For Half-Earthers, Eden is pristine nature, unspoiled by humans, and this labor comes in the form of environmental conservation bolstered by nonprofit foundations like those mentioned above. There are four integral components of the Edenic Recovery narrative that are mirrored in the Half Earth: the separation of nature and humans into distinct realms; the necessity of capitalism; the supremacy of bourgeois western science; and the subordination of other ways of knowing to settler nations. The coalescing of these elements produced the world as it is now. The rearticulation of these elements in a new contemporary millenarian movement threatens to reproduce this world with a green veneer—presuming that green veneer is even achievable.

Separate Spheres

Capitalism has created a world in which, for many, the mutual exclusivity of human flourishing and nature is intuitive. Edenic Recovery narratives contest this, illustrating a mode of living in which flourishing comes from labor in the Earth. Yet this labor maintains a separation between humans and their surround, in which Man molds an inert substrate into His civilizations. In the Half Earth, humanity molds an inert nature, both ubiquitous and alien, into global civilization’s sustainability.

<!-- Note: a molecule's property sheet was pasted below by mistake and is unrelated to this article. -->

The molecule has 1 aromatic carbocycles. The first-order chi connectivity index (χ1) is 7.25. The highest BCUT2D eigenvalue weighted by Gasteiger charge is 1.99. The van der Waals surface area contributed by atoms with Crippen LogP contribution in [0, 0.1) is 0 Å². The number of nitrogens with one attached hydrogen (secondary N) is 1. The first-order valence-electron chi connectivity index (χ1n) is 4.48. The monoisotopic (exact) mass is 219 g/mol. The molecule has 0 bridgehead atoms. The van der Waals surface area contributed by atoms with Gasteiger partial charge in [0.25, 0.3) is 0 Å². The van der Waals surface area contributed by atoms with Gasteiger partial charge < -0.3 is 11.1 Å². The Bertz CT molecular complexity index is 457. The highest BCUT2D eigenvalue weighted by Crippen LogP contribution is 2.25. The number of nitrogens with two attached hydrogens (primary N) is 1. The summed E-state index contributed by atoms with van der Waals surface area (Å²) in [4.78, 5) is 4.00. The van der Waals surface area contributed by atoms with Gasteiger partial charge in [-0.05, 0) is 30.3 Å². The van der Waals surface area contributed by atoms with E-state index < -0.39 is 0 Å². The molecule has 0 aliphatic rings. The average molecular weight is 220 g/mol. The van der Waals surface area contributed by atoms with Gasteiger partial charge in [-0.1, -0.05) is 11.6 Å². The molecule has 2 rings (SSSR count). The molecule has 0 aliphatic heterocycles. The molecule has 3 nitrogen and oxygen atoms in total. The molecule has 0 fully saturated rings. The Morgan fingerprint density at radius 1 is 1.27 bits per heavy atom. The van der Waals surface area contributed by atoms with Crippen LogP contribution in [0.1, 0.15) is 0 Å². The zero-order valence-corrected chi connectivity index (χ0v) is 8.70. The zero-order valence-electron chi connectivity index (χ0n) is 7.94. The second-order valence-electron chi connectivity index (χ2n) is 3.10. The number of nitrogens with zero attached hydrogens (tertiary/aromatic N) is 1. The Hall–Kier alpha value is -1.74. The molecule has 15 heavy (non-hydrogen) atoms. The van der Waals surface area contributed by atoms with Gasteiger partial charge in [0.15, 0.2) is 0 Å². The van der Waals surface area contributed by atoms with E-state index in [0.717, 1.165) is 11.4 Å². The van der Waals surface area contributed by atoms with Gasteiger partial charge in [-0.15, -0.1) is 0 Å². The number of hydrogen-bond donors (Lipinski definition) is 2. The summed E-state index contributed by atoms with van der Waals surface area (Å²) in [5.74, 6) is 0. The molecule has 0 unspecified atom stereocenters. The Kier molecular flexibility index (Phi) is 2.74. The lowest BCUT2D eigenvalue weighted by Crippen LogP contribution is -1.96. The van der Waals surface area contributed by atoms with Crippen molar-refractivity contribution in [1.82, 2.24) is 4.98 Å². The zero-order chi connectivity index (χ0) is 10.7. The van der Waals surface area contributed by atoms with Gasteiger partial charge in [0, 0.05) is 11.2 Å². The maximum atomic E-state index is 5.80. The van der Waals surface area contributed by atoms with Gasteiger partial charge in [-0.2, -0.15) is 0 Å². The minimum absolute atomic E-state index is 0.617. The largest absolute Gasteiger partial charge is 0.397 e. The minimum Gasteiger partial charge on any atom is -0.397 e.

Many suggest that conservation in the Half Earth would involve not just enclosures like national parks or wildlife refuges, but also changing people’s relationships to the places where they live to make their communities more nature-friendly. According to Gary Tabor, president of the Center for Large Landscape Conservation, “The biggest misconception about Half Earth is that there is going to be a bizarre construction where people live on one side and nature lives on the other.” The Half Earth isn’t necessarily about enclosures like national parks, but nonetheless maintains the separation between humans and nature.